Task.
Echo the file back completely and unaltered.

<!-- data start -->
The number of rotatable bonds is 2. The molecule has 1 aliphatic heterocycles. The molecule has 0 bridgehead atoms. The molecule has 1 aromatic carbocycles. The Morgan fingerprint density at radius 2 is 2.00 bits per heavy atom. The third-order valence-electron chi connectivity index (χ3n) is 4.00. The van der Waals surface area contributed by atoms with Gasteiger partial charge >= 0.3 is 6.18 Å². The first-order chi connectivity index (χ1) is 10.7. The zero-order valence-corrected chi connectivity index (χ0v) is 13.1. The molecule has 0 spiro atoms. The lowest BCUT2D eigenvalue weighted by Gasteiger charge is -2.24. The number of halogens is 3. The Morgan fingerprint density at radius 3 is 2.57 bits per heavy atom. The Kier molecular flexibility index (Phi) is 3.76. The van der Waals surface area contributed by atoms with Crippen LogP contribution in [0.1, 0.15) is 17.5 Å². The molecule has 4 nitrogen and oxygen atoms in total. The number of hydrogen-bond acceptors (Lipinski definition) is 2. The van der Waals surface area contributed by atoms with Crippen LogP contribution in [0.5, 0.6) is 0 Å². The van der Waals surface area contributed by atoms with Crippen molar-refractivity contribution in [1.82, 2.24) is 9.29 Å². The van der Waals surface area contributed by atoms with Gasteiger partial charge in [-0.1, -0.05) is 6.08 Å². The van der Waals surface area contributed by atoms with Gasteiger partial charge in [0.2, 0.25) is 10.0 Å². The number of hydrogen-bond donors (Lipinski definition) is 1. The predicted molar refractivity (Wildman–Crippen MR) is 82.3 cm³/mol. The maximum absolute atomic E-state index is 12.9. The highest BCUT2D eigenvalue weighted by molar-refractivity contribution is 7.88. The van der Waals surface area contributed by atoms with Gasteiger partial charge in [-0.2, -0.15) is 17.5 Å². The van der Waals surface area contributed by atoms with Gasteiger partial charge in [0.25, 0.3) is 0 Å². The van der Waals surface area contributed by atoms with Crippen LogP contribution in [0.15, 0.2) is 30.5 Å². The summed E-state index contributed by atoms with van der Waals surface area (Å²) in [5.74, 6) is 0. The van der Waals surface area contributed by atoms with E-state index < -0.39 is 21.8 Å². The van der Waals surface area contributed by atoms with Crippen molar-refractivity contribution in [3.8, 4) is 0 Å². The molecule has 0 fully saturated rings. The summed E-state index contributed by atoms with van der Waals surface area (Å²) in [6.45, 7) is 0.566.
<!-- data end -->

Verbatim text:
The number of rotatable bonds is 2. The molecule has 1 aliphatic heterocycles. The molecule has 0 bridgehead atoms. The molecule has 1 aromatic carbocycles. The Morgan fingerprint density at radius 2 is 2.00 bits per heavy atom. The third-order valence-electron chi connectivity index (χ3n) is 4.00. The van der Waals surface area contributed by atoms with Gasteiger partial charge >= 0.3 is 6.18 Å². The first-order chi connectivity index (χ1) is 10.7. The zero-order valence-corrected chi connectivity index (χ0v) is 13.1. The molecule has 0 spiro atoms. The lowest BCUT2D eigenvalue weighted by Gasteiger charge is -2.24. The number of halogens is 3. The Morgan fingerprint density at radius 3 is 2.57 bits per heavy atom. The Kier molecular flexibility index (Phi) is 3.76. The van der Waals surface area contributed by atoms with Crippen LogP contribution in [0.1, 0.15) is 17.5 Å². The molecule has 4 nitrogen and oxygen atoms in total. The number of hydrogen-bond acceptors (Lipinski definition) is 2. The van der Waals surface area contributed by atoms with Crippen LogP contribution in [0.5, 0.6) is 0 Å². The van der Waals surface area contributed by atoms with Crippen molar-refractivity contribution in [1.82, 2.24) is 9.29 Å². The van der Waals surface area contributed by atoms with Gasteiger partial charge in [-0.1, -0.05) is 6.08 Å². The van der Waals surface area contributed by atoms with Gasteiger partial charge in [0.2, 0.25) is 10.0 Å². The number of hydrogen-bond donors (Lipinski definition) is 1. The predicted molar refractivity (Wildman–Crippen MR) is 82.3 cm³/mol. The maximum absolute atomic E-state index is 12.9. The highest BCUT2D eigenvalue weighted by molar-refractivity contribution is 7.88. The van der Waals surface area contributed by atoms with Gasteiger partial charge in [-0.2, -0.15) is 17.5 Å². The van der Waals surface area contributed by atoms with Gasteiger partial charge in [0.25, 0.3) is 0 Å². The van der Waals surface area contributed by atoms with Crippen LogP contribution in [0.15, 0.2) is 30.5 Å². The summed E-state index contributed by atoms with van der Waals surface area (Å²) in [5.74, 6) is 0. The van der Waals surface area contributed by atoms with E-state index < -0.39 is 21.8 Å². The van der Waals surface area contributed by atoms with Crippen molar-refractivity contribution in [3.8, 4) is 0 Å². The molecule has 0 fully saturated rings. The summed E-state index contributed by atoms with van der Waals surface area (Å²) in [6.45, 7) is 0.566.